This is just wrong. I'm not real up on the Bible, but I believe this is one of the signs mentioned in the book of Revelation. Clearly we're living in the end times and frankly, we deserve no better, pack of degenerates that we are.

Disclaimer: I'm genuinely appalled and not associated with this company. Hate to raise the profile of this vile concoction, but right-thinking people must be warned of this threat to our civilisation and way of life.

Yet another adaptation of Maigret, starring.... Rowan Atkinson (no, really!)

We watched this last night, and it was pretty good!

I confess that it would never have occurred to me to cast rubber-faced Rowan Atkinson (Mr. Bean, Blackadder) as the passive, inscrutable Maigret, but I think he pulls it off quite well.

The pacing is right (slow), and the casting and production values (Budapest stands in for 1950's Paris) are marvellous.

It's lacking something, but I haven't been able to put my finger on what exactly yet. It might get addressed in future episodes/movies, which we'll definitely keep an eye out for.

Recommended if you like e.g. Morse, Endeavour, Touch of Frost, Midsomer Murders, that sort of thing.

&nohtml5=False

Johan Cruyff, Dutch football legend, dies at the age of 68

The Holland football legend Johan Cruyff has died of cancer at the age of 68. The Dutchman, who on three occasions was voted the world player of the year, guided Holland to the World Cup final in 1974 and as a manager he spent eight years in charge of Barcelona.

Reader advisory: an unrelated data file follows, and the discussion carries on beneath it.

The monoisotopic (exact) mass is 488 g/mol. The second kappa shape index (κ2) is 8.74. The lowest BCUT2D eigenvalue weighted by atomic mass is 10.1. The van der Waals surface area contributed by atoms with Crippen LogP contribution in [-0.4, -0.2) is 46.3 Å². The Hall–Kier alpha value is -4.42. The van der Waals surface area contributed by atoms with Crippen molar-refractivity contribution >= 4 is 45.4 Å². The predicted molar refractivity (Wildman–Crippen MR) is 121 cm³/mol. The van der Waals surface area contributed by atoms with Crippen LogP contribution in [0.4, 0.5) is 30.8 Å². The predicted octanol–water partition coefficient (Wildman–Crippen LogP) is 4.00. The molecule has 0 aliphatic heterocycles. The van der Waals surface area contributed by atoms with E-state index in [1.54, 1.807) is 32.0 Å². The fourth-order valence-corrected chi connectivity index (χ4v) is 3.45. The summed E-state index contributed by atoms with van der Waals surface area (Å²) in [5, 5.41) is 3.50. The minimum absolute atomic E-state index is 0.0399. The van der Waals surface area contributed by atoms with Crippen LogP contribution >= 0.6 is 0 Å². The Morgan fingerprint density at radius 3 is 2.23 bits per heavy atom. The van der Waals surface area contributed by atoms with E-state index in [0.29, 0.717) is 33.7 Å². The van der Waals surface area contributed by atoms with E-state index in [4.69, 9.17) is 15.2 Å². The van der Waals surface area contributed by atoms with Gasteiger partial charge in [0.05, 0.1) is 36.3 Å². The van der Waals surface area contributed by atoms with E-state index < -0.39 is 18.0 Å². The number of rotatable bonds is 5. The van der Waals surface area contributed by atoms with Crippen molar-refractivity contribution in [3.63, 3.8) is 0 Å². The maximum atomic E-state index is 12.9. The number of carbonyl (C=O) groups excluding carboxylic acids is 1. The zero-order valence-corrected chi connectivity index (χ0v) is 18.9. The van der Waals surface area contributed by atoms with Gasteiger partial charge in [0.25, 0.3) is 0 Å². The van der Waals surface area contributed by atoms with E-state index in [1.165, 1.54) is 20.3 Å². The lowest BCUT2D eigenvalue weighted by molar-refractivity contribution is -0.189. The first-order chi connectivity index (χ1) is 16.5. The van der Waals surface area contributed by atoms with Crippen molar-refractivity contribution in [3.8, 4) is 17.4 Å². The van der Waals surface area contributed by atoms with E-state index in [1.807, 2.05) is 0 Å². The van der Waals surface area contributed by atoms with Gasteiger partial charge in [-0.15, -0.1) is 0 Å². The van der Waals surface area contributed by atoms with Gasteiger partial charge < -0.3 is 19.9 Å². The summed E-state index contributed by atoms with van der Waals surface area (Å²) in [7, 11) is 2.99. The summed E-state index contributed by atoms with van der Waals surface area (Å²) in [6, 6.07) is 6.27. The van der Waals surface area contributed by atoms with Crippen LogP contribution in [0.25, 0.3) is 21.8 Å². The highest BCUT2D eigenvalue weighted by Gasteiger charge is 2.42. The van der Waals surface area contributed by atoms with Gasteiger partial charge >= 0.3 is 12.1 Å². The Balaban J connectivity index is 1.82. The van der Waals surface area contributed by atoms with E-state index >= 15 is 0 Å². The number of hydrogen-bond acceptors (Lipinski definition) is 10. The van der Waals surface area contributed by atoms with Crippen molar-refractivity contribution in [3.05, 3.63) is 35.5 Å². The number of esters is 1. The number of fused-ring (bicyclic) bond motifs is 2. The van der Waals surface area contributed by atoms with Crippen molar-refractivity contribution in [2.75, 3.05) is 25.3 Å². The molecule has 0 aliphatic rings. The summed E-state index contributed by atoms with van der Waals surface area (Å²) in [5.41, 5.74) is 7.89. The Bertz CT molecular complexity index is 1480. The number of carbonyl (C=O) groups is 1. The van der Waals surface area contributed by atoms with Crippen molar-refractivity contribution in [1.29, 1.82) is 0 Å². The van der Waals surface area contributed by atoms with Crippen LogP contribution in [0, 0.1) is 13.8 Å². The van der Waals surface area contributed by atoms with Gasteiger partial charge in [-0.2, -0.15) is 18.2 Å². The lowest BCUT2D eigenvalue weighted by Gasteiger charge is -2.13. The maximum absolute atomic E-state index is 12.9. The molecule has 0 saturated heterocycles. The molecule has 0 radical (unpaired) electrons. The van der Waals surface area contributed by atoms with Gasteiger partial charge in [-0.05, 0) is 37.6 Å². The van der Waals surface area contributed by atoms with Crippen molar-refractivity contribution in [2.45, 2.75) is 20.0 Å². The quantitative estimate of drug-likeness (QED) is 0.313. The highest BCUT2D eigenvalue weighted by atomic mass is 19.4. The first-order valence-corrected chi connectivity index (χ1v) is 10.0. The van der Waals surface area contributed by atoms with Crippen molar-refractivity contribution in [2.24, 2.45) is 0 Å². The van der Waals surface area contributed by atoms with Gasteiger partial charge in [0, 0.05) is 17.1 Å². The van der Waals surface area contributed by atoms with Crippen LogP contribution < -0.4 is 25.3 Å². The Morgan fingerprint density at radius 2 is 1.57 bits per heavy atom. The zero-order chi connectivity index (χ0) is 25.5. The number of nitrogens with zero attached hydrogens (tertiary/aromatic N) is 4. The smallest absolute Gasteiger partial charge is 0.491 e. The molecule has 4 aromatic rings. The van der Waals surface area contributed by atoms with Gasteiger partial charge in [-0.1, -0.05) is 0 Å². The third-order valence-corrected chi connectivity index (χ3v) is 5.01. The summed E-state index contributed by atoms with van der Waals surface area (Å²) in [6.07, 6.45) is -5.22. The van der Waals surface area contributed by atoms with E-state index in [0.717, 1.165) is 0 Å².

“On March 24 2016 Johan Cruyff (68) died peacefully in Barcelona, surrounded by his family after a hard fought battle with cancer. It’s with great sadness that we ask you to respect the family’s privacy during their time of grief,” read a statement on the World of Johan Cruyff website.

Just last month the former Ajax, Barcelona and Holland star, one of the main exponents, along with Rinus Michels, of the world famous Total Football – the Dutch style of play that involved players constantly interchanging roles – popularised in the 1970s but still playing a major influence on modern football, said he was ‘2-0 up’ in his match with lung cancer.

Ajax issued a short statement that read: “Johan Cruyff has died in Barcelona at the age of 68. The greatest Ajax player of all time had suffered with lung cancer since October last year. Ajax share in this great loss and wish the families much strength.”

http://www.theguardian.com/football/2016/mar/24/johan-cruyff-dies-aged-68-holland-football-legend


RIP, You legend... The 1974 WC and your Dutch national team are what turned me into a fan of the sport.

WSDOT: Traffic more congested following I-405 toll lanes

Well, duh! Who didn't foresee this? I don't believe for a moment they'll go away in two years either. They're a disaster and everybody knows it. I suspect the people who decide these things get to use them for free and love them.

BELLEVUE, Wash. -- It's not yet clear if the express lanes will have a permanent place on I-405 as the state has two years to gather data to find a solution.

The Washington State Department of Transportation said traffic has become more congested around the Bothell area since the lanes went in.

Driver Cynthia Ulrich has avoided I-405 since the express toll lanes opened in September.
"I use surface streets, arteries, and the Bothell-Everett Highway to get where I work in south Everett to our home in Woodinville," Ulrich said.


http://www.seattlepi.com/local/komo/article/WSDOT-Traffic-more-congested-following-I-405-6797292.php